The UK’s shift to net zero is obstructed by a long queue of renewable energy projects that have to wait years to connect to the grid, an energy firm has said.
A report from Centrica found that the UK’s existing queue for Transmission Entry Capacity (TEC) – the queue for connecting new projects to the grid – is massively oversubscribed, and the problem has become more severe in the last few years.
Some of the new energy projects are being blocked on the grounds that the developers do not even have land rights yet and haven’t applied for planning consents. The estimated size of these projects is around 62GW, or roughly one-fifth of all power generation in the queue.
Centrica CEO Chris O’Shea argues that these ‘phantom’ projects should have their construction agreements terminated if developers miss key milestones.
“In recent years, energy security has rightly moved up the agenda as countries look to secure supplies and drive the transition to net zero,” O’Shea said.
“That’s why it defies belief that the queue for new, green energy connections is blocked by phantom power projects. Not only do these ‘developers’ not have the money to develop, but many also don’t even have planning permission or land rights – they’re gambling that holding a space in the queue will make them rich.”
The report found that there are currently 371GW of projects in the queue, enough to significantly improve the UK’s energy security. But only around 114GW worth of projects have listed their connection date as before 2029 despite the plan to decarbonise the entire grid by 2035.
Around 62GW of the projects planned are only in the scoping phase, and developers may not even have secured land rights or applied for planning consent, the report said.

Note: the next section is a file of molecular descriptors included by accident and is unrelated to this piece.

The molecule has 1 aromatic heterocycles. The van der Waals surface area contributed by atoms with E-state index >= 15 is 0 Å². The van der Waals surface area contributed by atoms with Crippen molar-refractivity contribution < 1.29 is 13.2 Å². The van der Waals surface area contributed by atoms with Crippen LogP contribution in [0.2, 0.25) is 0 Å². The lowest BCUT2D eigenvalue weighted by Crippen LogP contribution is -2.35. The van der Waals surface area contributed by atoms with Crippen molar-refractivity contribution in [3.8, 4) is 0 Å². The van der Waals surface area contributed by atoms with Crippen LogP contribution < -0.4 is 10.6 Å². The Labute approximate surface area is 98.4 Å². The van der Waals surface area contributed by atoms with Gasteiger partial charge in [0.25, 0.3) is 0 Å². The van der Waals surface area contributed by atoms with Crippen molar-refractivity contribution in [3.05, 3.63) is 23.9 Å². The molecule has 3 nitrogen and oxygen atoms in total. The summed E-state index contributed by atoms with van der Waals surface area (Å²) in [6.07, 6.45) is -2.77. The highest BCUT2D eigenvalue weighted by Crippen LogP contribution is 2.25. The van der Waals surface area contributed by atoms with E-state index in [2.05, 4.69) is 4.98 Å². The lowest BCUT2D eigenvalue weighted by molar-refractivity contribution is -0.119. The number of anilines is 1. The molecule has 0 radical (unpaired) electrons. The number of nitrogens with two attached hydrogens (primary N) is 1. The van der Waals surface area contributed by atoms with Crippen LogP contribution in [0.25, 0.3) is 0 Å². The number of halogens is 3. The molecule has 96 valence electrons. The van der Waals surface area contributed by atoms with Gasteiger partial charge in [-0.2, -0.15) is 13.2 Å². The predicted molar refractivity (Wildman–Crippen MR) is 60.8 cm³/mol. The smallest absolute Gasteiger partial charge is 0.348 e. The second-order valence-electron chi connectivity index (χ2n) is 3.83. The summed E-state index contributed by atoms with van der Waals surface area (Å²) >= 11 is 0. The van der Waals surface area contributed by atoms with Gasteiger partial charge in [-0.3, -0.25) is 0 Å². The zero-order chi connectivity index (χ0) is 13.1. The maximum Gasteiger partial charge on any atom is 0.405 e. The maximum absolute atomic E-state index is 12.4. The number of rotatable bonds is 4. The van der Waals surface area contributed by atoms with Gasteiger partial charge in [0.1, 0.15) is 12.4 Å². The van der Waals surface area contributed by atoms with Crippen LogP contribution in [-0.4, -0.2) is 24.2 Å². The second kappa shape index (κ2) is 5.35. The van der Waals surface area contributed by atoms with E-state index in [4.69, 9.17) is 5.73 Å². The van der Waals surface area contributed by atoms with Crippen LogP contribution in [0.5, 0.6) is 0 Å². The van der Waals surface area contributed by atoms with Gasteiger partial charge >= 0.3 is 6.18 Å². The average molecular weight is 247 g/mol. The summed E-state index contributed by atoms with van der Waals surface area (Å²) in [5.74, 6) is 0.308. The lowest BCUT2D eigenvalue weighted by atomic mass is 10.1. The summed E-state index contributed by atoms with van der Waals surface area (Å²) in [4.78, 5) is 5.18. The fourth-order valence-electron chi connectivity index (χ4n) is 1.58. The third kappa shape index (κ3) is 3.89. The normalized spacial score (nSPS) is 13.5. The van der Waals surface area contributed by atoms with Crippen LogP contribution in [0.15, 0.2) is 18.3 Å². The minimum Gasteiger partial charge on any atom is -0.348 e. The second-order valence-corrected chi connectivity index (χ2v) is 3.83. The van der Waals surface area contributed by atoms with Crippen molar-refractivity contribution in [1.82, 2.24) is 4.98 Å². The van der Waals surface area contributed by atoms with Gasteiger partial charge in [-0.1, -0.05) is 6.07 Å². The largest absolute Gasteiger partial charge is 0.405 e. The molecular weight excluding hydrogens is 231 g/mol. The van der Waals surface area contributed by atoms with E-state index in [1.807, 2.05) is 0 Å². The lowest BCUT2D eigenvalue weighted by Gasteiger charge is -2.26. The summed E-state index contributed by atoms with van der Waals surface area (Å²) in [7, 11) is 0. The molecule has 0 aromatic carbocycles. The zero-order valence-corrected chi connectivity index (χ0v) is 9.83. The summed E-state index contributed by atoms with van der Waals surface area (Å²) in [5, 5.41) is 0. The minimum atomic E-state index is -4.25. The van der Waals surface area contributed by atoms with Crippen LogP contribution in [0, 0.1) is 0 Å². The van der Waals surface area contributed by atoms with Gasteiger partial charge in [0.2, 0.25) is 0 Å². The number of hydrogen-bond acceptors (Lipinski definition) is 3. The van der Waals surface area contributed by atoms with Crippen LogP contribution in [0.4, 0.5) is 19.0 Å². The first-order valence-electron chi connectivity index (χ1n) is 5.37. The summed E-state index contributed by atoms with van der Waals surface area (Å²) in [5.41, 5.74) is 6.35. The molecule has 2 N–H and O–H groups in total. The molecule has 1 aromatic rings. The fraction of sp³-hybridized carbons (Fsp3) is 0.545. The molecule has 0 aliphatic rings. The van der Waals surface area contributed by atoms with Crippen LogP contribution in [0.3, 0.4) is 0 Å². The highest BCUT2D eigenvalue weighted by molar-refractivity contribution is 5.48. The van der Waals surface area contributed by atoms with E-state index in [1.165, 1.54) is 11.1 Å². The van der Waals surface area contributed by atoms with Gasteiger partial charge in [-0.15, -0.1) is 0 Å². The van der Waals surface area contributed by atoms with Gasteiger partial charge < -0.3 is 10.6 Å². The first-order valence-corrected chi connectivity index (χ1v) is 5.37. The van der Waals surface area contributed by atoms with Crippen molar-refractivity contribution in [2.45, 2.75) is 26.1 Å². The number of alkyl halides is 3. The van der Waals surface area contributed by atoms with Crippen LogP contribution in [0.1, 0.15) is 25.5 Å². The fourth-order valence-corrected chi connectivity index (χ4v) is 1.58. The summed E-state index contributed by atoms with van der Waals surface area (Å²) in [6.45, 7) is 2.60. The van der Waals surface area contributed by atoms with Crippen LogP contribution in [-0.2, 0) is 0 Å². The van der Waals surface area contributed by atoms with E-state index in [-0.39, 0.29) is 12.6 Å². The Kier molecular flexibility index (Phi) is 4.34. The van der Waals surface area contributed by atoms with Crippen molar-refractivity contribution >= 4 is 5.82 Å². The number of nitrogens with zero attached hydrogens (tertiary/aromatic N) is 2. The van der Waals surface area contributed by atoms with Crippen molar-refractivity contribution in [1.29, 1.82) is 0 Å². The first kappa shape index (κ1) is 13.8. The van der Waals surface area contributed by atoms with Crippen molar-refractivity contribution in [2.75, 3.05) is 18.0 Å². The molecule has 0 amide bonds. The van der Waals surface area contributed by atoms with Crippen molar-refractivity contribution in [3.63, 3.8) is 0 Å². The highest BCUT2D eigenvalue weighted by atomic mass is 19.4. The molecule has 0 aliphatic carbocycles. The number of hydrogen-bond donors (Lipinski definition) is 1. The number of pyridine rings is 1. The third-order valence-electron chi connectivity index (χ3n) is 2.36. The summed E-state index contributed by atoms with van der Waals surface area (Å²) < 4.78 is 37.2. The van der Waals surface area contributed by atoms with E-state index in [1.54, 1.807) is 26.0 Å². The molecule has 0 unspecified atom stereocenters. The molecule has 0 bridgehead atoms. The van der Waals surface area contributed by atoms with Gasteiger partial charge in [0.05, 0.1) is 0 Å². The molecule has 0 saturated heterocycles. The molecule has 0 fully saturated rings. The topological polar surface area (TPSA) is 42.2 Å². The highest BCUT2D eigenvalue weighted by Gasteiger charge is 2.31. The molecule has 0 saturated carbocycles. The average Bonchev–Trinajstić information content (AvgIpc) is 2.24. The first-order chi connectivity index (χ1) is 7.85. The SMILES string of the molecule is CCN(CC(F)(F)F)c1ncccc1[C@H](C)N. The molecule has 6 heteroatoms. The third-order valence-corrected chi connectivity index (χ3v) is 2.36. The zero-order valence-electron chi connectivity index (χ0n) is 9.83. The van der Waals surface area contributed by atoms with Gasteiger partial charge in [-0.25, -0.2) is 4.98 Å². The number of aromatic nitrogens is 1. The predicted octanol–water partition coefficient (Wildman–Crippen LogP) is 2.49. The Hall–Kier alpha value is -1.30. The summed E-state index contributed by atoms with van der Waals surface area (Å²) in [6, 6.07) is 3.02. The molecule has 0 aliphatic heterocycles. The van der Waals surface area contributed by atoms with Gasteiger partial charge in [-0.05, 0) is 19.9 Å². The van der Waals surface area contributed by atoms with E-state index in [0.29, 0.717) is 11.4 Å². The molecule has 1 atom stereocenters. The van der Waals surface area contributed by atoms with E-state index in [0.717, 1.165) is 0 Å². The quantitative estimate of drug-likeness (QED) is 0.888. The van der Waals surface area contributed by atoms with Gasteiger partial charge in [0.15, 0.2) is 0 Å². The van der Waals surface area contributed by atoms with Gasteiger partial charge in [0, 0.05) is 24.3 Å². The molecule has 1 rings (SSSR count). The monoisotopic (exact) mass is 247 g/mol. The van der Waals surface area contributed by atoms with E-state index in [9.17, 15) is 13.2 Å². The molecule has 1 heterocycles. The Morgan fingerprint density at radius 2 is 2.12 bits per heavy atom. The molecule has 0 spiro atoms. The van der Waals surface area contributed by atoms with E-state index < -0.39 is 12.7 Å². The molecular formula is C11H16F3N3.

The queue was found to be so oversubscribed that it is having a damaging effect on outside investments that could drive the UK’s energy transition.
Ofgem is currently exploring rule changes to address queue issues that would allow the National Grid Electricity System Operator to remove projects from the queue if they miss key milestones. But it is yet to decide whether the rule change should be applied retroactively or just to new projects that are entering the queue.
The report estimates that applying the rule change to projects already in the queue could add an additional 12GW of green power to the system in the short-term, as space is created for those projects that are ready to progress.
This would be particularly beneficial while oil prices are high and energy supplies remain strained.
“The system was created for a different time, when a small number of large projects were connected each year. Our current approach is not fit for purpose and needs urgent reform,” O’Shea added.
“Thankfully Ofgem has now recognised the need for action, but every day we wait for action is costing consumers money. Urgently introducing an industry rule change and applying it to the current queue, so that existing phantom projects lose their place when they miss milestones, would show that Ofgem were helping to reduce costs for consumers, to drive the energy transition and to improve the UK’s energy security.”